Cover means 26 extend over the mouth 22 of cup member 20. In the construction shown in FIGS. 1-5, the cover is formed entirely, or substantially so, of a non-contaminating water-soluble material capable of rapidly disintegrating upon direct exposure to an aqueous fluid (urine). The cover is shown to be generally dome-shaped, presenting a convexly curved or sloping upper surface capable of deflecting fluid entering the flow passage of the body and preventing the fluid from initially entering cup member 20. To maintain the cover in its dome configuration, cup member 20 may be provided with a framework of arched supporting struts 27. The struts are primarily formed from a non-contaminating water-soluble polymeric material which may be the same, or similar to, the primary layers of the tubular body and cup member. However, the uppermost portion or upwardly-directed surfaces 27a of the struts which support the cover are provided with a thin protective layer of water-insoluble material to prevent the struts from significantly disintegrating when a patient voids into the collector. While the unprotected surfaces of the struts will come into random contact with the urine stream, it is believed that the thin protective layer 27a of water-insoluble material is sufficient to deflect the stream and prevent prolonged direct contact between the stream and the structural components of the struts so that only a minimal portion of the struts may dissolve during use and flow into the cup member. However, like the cover itself, the struts are formed of a non-contaminating water-soluble polymeric material which will not effect the sample that is collected.
Attaching means are provided for securing the cover over the mouth of the cup member. The attachment means may take the form of a circumferential beaded portion 28 provided on the cover so that the cover may be locked into place upon the cup member by a resilient collar 29 disposed about the cover, between the bead 28 and the annular flange or rim 30 about the mouth of the cup member, in the manner depicted most clearly in FIG. 3. Collar 29 is preferably composed primarily of a water-soluble material which may be the same as or similar to the primary layers of the tubular body and cup member. However, collar 29 includes a thin protective layer 29a of water-insoluble material on its uppermost surfaces which face inlet 12 of the tubular body for preventing the primary water-soluble component of collar 29 from prematurely dissolving when a patient voids into the device.
Operation of the cover means between a first operable state in which it seals the mouth of the cup member and deflects the initial portion of urine stream and a second operative state in which it exposes the mouth of the cup member for collection of a subsequent midstream sample will now be described. As stated, cover 26 consists essentially of a thin membrane formed of water-soluble polymeric material, and such material should not contaminate the fluid that contacts and dissolves it. The term "non-contaminating" is used here to mean any material that when dissolved in a fluid sample will not have any significant effect on the results of tests that may subsequently be performed on that sample. A particularly effective material for such purposes has been found to be a polyvinyl alcohol film of the type marketed by Polymer Films, Inc., Rockville, Conn., under the designation PVOH 17-35-1; however, other water-soluble non-contaminating polymeric materials might be used such as, for example, methyl cellulose and derivatives thereof. The thickness of the film or membrane may be varied depending on the material used but, in any event, the composition and thickness of the membrane should be such that disintegration of the cover commences within a period of about 2 to 15 seconds when the cover is directly exposed to a stream of urine. Preferably, such disintegration should commence within about 3 to 8 seconds. Consequently, when a patient voids into the sterile tubular collector, the initial contaminated portion of the stream (contaminated by the labia in the female and the foreskin and distal urethra in the male) is deflected by the cover and bypasses cup member 20. Such deflected bypassing flow is represented by arrows 31 in FIG. 3. After a few seconds, the membrane cover 26 begins to disintegrate, allowing a midstream portion of the flow to enter the cup member (FIG. 4). Complete bypassing of the cup member again occurs after that member has become completely filled with the relatively uncontaminated midstream portion of the flow of urine. Once urination is completed, the midstream portion remains collected in the cup member, with the beginning and terminal portions of the stream having been passed through the funnel-shaped body and into the toilet bowl.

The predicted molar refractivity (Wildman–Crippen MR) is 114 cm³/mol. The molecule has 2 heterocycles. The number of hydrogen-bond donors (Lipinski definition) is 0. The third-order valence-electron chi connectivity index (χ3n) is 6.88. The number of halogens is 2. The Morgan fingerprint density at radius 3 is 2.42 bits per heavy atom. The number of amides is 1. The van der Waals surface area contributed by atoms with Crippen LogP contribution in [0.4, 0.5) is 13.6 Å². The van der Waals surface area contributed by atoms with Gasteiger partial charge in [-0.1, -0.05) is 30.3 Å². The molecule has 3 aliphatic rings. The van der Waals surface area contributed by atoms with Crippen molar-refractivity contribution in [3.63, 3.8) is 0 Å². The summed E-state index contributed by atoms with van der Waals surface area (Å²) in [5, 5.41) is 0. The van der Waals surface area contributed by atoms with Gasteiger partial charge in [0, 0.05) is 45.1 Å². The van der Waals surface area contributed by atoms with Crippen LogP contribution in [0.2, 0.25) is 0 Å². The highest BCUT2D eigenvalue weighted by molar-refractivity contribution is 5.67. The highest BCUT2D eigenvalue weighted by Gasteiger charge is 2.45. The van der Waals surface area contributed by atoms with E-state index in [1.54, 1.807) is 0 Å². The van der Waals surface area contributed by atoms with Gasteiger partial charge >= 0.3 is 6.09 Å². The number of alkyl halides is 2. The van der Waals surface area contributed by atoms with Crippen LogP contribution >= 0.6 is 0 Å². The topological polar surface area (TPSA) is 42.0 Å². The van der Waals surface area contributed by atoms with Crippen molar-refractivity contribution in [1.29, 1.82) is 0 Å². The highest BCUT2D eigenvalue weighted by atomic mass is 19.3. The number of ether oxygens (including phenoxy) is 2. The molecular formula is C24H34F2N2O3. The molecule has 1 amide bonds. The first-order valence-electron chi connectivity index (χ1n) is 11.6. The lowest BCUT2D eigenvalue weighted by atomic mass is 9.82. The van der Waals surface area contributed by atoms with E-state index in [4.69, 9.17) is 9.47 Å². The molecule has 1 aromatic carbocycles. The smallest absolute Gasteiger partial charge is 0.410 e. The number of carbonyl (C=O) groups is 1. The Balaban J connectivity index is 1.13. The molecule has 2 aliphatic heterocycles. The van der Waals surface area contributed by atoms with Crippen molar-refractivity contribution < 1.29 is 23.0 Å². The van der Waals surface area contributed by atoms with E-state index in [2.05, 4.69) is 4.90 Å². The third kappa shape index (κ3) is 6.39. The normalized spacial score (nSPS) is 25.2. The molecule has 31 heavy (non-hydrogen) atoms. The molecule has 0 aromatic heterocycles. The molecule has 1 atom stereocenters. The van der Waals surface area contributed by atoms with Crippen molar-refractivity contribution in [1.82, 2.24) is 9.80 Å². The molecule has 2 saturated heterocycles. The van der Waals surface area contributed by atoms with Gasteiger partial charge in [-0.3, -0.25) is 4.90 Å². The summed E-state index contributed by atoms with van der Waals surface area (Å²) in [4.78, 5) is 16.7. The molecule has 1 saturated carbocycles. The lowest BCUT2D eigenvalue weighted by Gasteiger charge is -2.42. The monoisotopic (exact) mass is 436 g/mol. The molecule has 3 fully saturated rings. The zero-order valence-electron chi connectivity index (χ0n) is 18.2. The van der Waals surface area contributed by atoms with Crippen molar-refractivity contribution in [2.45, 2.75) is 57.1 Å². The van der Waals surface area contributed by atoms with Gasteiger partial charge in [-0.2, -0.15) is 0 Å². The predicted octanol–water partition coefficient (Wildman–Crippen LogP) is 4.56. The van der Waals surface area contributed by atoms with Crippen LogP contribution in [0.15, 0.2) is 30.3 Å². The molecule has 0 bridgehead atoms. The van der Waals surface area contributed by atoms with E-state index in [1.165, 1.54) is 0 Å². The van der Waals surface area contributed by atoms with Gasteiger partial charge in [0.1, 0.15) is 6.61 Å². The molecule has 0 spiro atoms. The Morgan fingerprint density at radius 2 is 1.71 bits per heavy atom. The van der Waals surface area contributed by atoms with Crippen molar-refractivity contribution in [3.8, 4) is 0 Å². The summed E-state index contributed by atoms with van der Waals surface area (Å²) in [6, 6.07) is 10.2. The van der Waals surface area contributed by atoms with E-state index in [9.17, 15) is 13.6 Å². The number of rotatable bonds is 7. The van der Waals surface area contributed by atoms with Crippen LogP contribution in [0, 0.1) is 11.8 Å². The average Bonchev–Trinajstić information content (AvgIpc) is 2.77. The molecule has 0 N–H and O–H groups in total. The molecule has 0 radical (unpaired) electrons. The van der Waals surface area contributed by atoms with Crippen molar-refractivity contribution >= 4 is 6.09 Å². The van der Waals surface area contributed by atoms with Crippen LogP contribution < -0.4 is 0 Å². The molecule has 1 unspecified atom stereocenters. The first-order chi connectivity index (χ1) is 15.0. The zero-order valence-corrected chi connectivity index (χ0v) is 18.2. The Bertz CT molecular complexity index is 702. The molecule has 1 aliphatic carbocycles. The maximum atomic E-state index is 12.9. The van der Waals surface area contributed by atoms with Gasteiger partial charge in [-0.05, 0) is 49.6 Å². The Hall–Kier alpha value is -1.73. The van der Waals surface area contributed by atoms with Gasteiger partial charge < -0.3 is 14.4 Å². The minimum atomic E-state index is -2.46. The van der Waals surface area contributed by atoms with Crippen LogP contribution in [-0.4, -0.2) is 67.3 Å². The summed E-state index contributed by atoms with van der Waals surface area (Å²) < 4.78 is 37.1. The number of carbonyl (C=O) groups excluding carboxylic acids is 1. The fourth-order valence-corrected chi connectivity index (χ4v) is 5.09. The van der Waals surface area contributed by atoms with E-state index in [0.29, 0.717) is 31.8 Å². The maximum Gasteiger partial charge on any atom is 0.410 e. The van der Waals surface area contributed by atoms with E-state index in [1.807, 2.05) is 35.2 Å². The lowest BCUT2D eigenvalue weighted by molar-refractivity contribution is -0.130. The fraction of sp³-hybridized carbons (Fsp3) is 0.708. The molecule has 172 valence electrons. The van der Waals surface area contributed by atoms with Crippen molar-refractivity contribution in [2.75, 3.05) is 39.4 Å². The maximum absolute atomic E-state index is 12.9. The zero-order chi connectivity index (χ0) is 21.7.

Means are provided for extracting a sample from the cup member and transferring such sample to a sterile collection tube. More specifically, support means 32 are provided as part of the tubular body 11 and an evacuation passage means 33 defines an interior passage 34 which extends in communication between the support means and the cup member. The support means and evacuation passage means are formed almost entirely, or substantially so, of a water-soluble material which will dissolve or disperse when disposed in the water of a toilet bowl. Preferably, the support means and evacuation passage means are formed from the same material as the primary layers of the tubular body and cup member. As mentioned, pelletized water-soluble polymers such as polyvinyl alcohol may be injection molded at low temperatures to form the unitary device. Consequently, all of the substantial components of the collector are formed from a water-soluble polymer which will dissolve or disperse in the water of a toilet bowl and the remainder of the device is formed from thin protective, but relatively weak, layers of water-insoluble material which lack sufficient strength to maintain their structural integrity upon dissolution of the primary components of the collector. Interior passage 34 includes a thin protective layer 34a of water-insoluble material so that collected fluid will not prematurely initiate dissolution of the evacuation passage means. A tubular spike 35 projects upwardly and outwardly from the wall on the lower body section 11a and its lumen constitutes an extension of the evacuation passage means 33. As shown most clearly in FIGS. 3 and 5, the spike is provided with a pointed upper end 36 spaced slightly below the stopper 37 of a conventional air-evacuated collection tube 38. The spike may be formed from a rigid plastic or metal and will typically be constructed of a water-insoluble material. Preferably, the spike has a length of approximately 0.5 to 1.5 inches, preferably one inch, so that the tubular spike may be flushed with the device in a common flush toilet without obstructing the water discharge lines.